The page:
After this, I lost track of the song sequence, but I do remember a few specific ones that I’ve always loved. To my delight, she actually sang Thode Badmash, from Saawariya. It sounded exactly like the original – it was beautiful. Teri Ore was another; it’s one of those songs that you hope to remember, from a movie you hope you’ll forget, and Shreya’s duet with the Shiva guy was lovely.

It might have been after this that she said, “Listen, I need to say something very cheesy and emotional. No, really,” and then explained how she just loved the audience, and loves music, and loves Singapore. Just to end off on that note, she sang Rab Ne Bana Di – and I don’t care how silly the movie itself was, she was so completely into the song and the words that it really was a moving experience. The applause was extra loud at the end.

I believe it was during Piyu Bole that she got the audience to sing along, something that became a recurring theme through the evening. Pal Pal became a rocking jazz number, somehow – the beat sped up, the audience kept time and sang along. She stopped towards the end and said, very seriously, something like “This is India’s Independence Day, and you know, we should be happy that we can express ourselves – so let’s get really loud!” and launched straight back into another extremely enthusiastic chorus of Pal Pal.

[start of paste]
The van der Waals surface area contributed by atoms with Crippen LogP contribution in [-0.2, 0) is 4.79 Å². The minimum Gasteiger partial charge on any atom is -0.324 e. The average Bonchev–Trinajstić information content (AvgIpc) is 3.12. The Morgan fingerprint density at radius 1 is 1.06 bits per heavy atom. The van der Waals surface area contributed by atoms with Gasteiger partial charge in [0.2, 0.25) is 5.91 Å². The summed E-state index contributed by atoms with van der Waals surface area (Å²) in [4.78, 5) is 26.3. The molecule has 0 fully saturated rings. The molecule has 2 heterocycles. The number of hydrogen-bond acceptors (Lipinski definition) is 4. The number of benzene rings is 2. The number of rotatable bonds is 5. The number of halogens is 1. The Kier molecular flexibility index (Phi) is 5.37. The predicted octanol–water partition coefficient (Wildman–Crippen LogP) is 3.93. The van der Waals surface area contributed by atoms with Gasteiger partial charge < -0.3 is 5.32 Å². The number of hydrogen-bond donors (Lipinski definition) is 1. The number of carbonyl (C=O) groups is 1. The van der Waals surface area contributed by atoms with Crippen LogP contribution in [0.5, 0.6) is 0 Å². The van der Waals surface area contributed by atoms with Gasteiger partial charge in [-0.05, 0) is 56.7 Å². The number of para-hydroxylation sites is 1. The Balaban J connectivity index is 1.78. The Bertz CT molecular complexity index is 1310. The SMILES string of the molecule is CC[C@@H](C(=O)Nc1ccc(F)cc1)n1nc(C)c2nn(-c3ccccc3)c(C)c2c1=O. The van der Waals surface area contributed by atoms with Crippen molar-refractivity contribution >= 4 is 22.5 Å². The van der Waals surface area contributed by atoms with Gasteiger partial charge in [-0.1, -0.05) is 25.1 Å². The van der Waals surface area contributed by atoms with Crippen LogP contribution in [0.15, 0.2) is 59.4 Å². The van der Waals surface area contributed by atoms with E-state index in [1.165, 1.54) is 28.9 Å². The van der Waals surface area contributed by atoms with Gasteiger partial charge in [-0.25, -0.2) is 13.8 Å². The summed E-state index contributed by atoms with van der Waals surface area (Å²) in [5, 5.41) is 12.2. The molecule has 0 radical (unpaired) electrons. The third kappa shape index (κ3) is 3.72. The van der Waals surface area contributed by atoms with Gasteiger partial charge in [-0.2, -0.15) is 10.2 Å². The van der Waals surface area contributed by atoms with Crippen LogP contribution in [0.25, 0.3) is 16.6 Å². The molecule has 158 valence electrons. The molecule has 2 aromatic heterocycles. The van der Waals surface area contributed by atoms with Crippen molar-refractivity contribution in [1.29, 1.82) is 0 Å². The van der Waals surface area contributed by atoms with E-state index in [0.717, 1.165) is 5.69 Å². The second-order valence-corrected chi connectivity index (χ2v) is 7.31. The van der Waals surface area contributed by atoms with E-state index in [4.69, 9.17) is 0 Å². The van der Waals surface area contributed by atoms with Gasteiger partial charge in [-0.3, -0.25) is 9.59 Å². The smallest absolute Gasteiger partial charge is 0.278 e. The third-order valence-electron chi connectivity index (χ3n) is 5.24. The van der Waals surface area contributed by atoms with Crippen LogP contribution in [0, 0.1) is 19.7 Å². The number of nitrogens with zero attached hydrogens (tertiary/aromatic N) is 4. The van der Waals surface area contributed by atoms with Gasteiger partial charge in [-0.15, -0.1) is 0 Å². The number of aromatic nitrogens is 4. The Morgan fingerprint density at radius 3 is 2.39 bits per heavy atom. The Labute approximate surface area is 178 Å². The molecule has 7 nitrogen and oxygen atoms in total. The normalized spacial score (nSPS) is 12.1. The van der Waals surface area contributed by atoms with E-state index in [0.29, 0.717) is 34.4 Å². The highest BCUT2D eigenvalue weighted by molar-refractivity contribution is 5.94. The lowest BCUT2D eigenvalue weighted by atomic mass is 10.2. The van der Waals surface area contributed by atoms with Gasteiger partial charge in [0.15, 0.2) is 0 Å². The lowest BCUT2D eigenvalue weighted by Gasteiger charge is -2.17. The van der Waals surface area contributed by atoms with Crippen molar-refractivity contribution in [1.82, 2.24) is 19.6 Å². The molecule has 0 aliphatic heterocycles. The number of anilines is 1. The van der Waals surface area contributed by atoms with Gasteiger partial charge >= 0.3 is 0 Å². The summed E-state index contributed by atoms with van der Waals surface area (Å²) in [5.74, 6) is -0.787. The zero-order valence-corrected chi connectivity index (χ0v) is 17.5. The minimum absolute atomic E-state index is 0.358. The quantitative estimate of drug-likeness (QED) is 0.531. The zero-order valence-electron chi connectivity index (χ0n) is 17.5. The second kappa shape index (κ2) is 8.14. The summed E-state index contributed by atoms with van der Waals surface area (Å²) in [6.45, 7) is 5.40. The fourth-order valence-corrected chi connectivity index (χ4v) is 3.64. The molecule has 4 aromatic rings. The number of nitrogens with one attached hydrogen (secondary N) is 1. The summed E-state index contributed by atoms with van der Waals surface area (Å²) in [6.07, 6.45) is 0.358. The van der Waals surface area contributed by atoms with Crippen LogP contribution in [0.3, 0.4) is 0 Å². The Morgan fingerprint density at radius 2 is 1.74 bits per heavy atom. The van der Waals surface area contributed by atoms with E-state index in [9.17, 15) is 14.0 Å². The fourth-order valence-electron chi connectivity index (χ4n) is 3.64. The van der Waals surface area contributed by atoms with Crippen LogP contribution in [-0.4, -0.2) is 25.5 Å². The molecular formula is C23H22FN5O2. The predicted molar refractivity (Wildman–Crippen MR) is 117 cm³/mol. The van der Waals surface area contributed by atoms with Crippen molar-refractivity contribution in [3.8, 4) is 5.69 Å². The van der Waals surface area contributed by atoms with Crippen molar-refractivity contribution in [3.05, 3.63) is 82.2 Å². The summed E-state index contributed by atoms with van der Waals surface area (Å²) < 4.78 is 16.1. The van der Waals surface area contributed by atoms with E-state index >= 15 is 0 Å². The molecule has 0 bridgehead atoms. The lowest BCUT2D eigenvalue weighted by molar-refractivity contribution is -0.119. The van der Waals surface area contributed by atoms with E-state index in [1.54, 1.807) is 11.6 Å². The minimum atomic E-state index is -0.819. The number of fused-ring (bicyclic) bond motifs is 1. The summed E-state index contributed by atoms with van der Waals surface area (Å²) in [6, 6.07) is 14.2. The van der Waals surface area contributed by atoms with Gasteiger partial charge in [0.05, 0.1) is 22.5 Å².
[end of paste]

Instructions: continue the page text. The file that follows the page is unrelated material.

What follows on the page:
“Let’s continue this atmosphere!” she said, and went straight to Yeh Ishq. And she can dance, too, so it was fun seeing her move – just a little, enough to let us know she was involved. The first part of the show ended with a song that she introduced as being from “not a bhooth movie, but a psych thriller, sort of thing, interesting combination!” Of course, it was Mere Dolna. I learned that she’s Bengali herself, and the Bengali bits of the audience clearly wanted some kind of recognition. So, being the nice person she is, she opened with Ami Je Tomhar and then moved into the Hindi version.